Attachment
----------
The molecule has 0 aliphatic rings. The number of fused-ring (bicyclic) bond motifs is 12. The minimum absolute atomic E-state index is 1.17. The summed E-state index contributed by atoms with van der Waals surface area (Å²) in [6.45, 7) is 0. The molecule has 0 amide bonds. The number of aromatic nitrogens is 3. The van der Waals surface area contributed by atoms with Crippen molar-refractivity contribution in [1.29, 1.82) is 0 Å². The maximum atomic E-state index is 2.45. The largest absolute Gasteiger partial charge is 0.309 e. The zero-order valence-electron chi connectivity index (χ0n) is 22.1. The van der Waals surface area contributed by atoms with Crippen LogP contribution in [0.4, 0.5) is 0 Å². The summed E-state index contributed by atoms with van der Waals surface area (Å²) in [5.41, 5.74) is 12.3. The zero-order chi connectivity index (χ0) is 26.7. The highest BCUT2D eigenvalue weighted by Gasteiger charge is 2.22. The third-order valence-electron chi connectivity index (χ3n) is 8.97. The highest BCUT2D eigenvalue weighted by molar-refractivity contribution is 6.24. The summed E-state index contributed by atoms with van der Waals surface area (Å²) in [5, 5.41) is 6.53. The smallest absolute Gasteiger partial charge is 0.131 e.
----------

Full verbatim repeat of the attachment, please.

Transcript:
The molecule has 0 aliphatic rings. The number of fused-ring (bicyclic) bond motifs is 12. The minimum absolute atomic E-state index is 1.17. The summed E-state index contributed by atoms with van der Waals surface area (Å²) in [6.45, 7) is 0. The molecule has 0 amide bonds. The number of aromatic nitrogens is 3. The van der Waals surface area contributed by atoms with Crippen molar-refractivity contribution in [1.29, 1.82) is 0 Å². The maximum atomic E-state index is 2.45. The largest absolute Gasteiger partial charge is 0.309 e. The zero-order valence-electron chi connectivity index (χ0n) is 22.1. The van der Waals surface area contributed by atoms with Crippen LogP contribution in [0.4, 0.5) is 0 Å². The summed E-state index contributed by atoms with van der Waals surface area (Å²) in [5.41, 5.74) is 12.3. The zero-order chi connectivity index (χ0) is 26.7. The highest BCUT2D eigenvalue weighted by Gasteiger charge is 2.22. The third-order valence-electron chi connectivity index (χ3n) is 8.97. The highest BCUT2D eigenvalue weighted by molar-refractivity contribution is 6.24. The summed E-state index contributed by atoms with van der Waals surface area (Å²) in [5, 5.41) is 6.53. The smallest absolute Gasteiger partial charge is 0.131 e.